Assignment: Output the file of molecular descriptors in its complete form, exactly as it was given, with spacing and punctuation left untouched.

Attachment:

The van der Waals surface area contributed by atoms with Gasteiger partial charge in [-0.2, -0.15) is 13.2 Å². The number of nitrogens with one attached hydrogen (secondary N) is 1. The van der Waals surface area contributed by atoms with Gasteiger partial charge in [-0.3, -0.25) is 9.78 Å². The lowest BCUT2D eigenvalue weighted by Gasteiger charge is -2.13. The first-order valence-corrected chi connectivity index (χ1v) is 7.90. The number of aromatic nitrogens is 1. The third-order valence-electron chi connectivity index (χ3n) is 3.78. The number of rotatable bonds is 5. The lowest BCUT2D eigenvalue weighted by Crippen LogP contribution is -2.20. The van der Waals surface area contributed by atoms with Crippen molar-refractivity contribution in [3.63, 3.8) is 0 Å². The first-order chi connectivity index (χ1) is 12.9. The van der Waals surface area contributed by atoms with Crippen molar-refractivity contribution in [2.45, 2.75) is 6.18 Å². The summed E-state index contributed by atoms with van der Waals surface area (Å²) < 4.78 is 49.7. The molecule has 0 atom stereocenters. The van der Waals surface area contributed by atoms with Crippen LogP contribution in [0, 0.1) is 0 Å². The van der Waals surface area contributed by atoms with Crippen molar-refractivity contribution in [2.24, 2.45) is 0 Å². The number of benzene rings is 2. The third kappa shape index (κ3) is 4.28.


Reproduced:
The van der Waals surface area contributed by atoms with Gasteiger partial charge in [-0.2, -0.15) is 13.2 Å². The number of nitrogens with one attached hydrogen (secondary N) is 1. The van der Waals surface area contributed by atoms with Gasteiger partial charge in [-0.3, -0.25) is 9.78 Å². The lowest BCUT2D eigenvalue weighted by Gasteiger charge is -2.13. The first-order valence-corrected chi connectivity index (χ1v) is 7.90. The number of aromatic nitrogens is 1. The third-order valence-electron chi connectivity index (χ3n) is 3.78. The number of rotatable bonds is 5. The lowest BCUT2D eigenvalue weighted by Crippen LogP contribution is -2.20. The van der Waals surface area contributed by atoms with Crippen molar-refractivity contribution in [3.63, 3.8) is 0 Å². The first-order chi connectivity index (χ1) is 12.9. The van der Waals surface area contributed by atoms with Crippen molar-refractivity contribution in [2.45, 2.75) is 6.18 Å². The summed E-state index contributed by atoms with van der Waals surface area (Å²) < 4.78 is 49.7. The molecule has 0 atom stereocenters. The van der Waals surface area contributed by atoms with Crippen LogP contribution in [0, 0.1) is 0 Å². The van der Waals surface area contributed by atoms with Crippen molar-refractivity contribution in [2.24, 2.45) is 0 Å². The number of benzene rings is 2. The third kappa shape index (κ3) is 4.28.